Tonight was the official debut of associate coach, Kirk Muller’s powerplay schemes, and though the Canadiens didn’t score, there was much to be inspired by. Plenty of puck movement, smart passes, and just plain ole taking the bloody shot when you can take it, instead of passing it back needlessly again and again. This inevitably helped generate momentum for the Habs, which certainly played a part in the four goals scored in their favor.
5. Sergachev’s time in the big league is limited
Making his debut as currently the youngest player in the NHL, Mikhail Sergachev continued his audition in hopes of showing the Habs brass that he has what it takes to remain in the league. But does he? While the Russian native’s talents are unmistakable, there is also no question that a lot of learning still needs to take place. He shows a lot of effectiveness in the neutral and offensive zones, where he is strong on the puck and makes smart, clean passes, but lacks some of the same strengths in his own zone where he seems a bit too casual with the puck and on the backcheck. Will he make the cut beyond his 9-game tryout? It’s unlikely, but that’s not a bad thing. Allowing Sergachev to develop at a natural pace in the OHL rather than rushing and potentially stunting his development in the NHL will only benefit him and the Canadiens in the long run. At 18 years old, we’ve definitely got plenty of Sergachev years ahead of us.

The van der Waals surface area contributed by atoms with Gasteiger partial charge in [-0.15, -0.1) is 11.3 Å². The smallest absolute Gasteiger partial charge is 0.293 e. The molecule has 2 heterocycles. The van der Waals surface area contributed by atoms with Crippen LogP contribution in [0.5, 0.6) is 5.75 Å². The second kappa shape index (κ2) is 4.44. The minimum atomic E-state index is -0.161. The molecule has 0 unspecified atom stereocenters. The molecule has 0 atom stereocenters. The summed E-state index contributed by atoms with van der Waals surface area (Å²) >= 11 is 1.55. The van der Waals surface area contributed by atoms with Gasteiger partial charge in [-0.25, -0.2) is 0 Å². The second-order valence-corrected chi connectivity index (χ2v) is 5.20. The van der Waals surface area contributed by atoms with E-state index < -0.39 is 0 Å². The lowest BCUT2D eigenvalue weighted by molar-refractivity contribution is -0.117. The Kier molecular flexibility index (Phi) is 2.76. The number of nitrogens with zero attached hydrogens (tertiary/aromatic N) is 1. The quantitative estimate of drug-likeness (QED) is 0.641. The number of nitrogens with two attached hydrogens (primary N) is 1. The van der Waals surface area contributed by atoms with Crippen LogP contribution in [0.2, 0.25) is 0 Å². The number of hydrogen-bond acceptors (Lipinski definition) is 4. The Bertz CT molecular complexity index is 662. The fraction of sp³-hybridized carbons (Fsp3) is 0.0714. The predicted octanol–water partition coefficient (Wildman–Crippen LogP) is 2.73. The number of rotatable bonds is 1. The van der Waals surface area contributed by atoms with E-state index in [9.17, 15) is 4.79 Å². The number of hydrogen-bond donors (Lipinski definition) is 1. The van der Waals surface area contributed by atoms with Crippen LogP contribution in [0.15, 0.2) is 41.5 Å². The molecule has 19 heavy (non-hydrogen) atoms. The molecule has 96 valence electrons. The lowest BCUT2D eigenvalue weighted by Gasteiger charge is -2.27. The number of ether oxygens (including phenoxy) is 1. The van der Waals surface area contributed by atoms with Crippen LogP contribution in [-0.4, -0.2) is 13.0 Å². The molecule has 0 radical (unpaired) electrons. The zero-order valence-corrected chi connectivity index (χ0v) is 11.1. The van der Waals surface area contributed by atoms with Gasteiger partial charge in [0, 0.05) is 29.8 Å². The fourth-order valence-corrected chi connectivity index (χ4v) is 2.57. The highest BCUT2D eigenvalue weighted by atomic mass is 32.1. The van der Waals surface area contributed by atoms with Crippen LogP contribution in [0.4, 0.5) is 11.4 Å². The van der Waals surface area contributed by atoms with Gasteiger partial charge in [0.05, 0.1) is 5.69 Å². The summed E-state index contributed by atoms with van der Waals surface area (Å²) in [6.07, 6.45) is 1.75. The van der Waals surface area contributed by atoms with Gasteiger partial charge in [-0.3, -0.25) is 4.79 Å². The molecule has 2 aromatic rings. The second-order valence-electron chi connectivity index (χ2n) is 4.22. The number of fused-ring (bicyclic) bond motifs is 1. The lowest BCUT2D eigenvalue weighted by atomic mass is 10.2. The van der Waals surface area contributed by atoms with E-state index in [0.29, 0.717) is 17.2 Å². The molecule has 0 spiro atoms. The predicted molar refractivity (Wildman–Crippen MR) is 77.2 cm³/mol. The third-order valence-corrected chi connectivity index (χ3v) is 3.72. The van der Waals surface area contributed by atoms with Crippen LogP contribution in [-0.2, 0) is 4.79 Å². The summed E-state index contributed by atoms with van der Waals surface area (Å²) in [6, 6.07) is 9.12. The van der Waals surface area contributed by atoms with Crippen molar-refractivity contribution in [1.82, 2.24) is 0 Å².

6. Shea Weber is a Montreal Canadien
Like it or not, he is here to stay. Weber made his official Canadien’s debut in true Man Mountain fashion — by annihilating his opponents with bone-crushing hits, hammering 108 mph shots from the point, and assisting on #11 tip-ins. Whatever he did, he looked good doing it.
7. Greg Pateryn had himself a night
Where Sergachev struggled, Pateryn showed us that he fits right in as a top six defenseman. Building off his strong training camp, Pateryn had a quiet but very effective evening playing alongside Andrei Markov. Having seen Markov paired with Subban for the last couple of seasons, it’s interesting to watch him with Pateryn, whose style of play is strong, simple, and at its best, slows the pace of the game for his teammates. As unfortunate as last year’s injuries were, it was probably the best case scenario for Pateryn, who likely would not have gotten much of a look otherwise. His growth is apparent, and we can expect to see a lot of great things from Greg Pateryn this year.